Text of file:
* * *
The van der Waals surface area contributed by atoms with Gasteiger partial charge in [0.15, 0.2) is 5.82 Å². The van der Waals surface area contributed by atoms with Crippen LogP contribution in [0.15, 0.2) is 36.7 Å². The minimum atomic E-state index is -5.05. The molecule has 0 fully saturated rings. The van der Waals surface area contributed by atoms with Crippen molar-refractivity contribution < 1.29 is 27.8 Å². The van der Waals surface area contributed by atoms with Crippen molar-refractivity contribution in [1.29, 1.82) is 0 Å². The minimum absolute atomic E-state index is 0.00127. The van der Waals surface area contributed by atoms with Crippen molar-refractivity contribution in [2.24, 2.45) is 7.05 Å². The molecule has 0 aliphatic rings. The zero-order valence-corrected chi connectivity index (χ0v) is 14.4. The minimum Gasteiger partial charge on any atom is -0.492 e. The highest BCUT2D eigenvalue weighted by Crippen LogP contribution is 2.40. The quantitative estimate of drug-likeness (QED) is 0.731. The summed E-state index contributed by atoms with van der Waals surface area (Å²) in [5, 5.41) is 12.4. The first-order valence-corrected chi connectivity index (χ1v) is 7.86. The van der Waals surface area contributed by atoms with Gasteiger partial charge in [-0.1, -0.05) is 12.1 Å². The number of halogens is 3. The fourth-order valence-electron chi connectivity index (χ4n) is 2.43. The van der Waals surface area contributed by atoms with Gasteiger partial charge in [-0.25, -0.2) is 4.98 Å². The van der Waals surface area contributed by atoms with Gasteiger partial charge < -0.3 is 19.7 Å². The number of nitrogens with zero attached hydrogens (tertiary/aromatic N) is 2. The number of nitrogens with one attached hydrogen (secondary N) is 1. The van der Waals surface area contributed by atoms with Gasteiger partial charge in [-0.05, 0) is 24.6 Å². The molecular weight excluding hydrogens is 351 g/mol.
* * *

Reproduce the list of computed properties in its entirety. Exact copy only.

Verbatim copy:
The van der Waals surface area contributed by atoms with Gasteiger partial charge in [0.15, 0.2) is 5.82 Å². The van der Waals surface area contributed by atoms with Crippen LogP contribution in [0.15, 0.2) is 36.7 Å². The minimum atomic E-state index is -5.05. The molecule has 0 fully saturated rings. The van der Waals surface area contributed by atoms with Crippen molar-refractivity contribution < 1.29 is 27.8 Å². The van der Waals surface area contributed by atoms with Crippen molar-refractivity contribution in [1.29, 1.82) is 0 Å². The minimum absolute atomic E-state index is 0.00127. The van der Waals surface area contributed by atoms with Crippen molar-refractivity contribution in [2.24, 2.45) is 7.05 Å². The molecule has 0 aliphatic rings. The zero-order valence-corrected chi connectivity index (χ0v) is 14.4. The minimum Gasteiger partial charge on any atom is -0.492 e. The highest BCUT2D eigenvalue weighted by Crippen LogP contribution is 2.40. The quantitative estimate of drug-likeness (QED) is 0.731. The summed E-state index contributed by atoms with van der Waals surface area (Å²) in [5, 5.41) is 12.4. The first-order valence-corrected chi connectivity index (χ1v) is 7.86. The van der Waals surface area contributed by atoms with Gasteiger partial charge in [-0.1, -0.05) is 12.1 Å². The number of halogens is 3. The fourth-order valence-electron chi connectivity index (χ4n) is 2.43. The van der Waals surface area contributed by atoms with Gasteiger partial charge in [-0.25, -0.2) is 4.98 Å². The van der Waals surface area contributed by atoms with Gasteiger partial charge < -0.3 is 19.7 Å². The number of nitrogens with zero attached hydrogens (tertiary/aromatic N) is 2. The number of nitrogens with one attached hydrogen (secondary N) is 1. The van der Waals surface area contributed by atoms with Gasteiger partial charge in [-0.05, 0) is 24.6 Å². The molecular weight excluding hydrogens is 351 g/mol.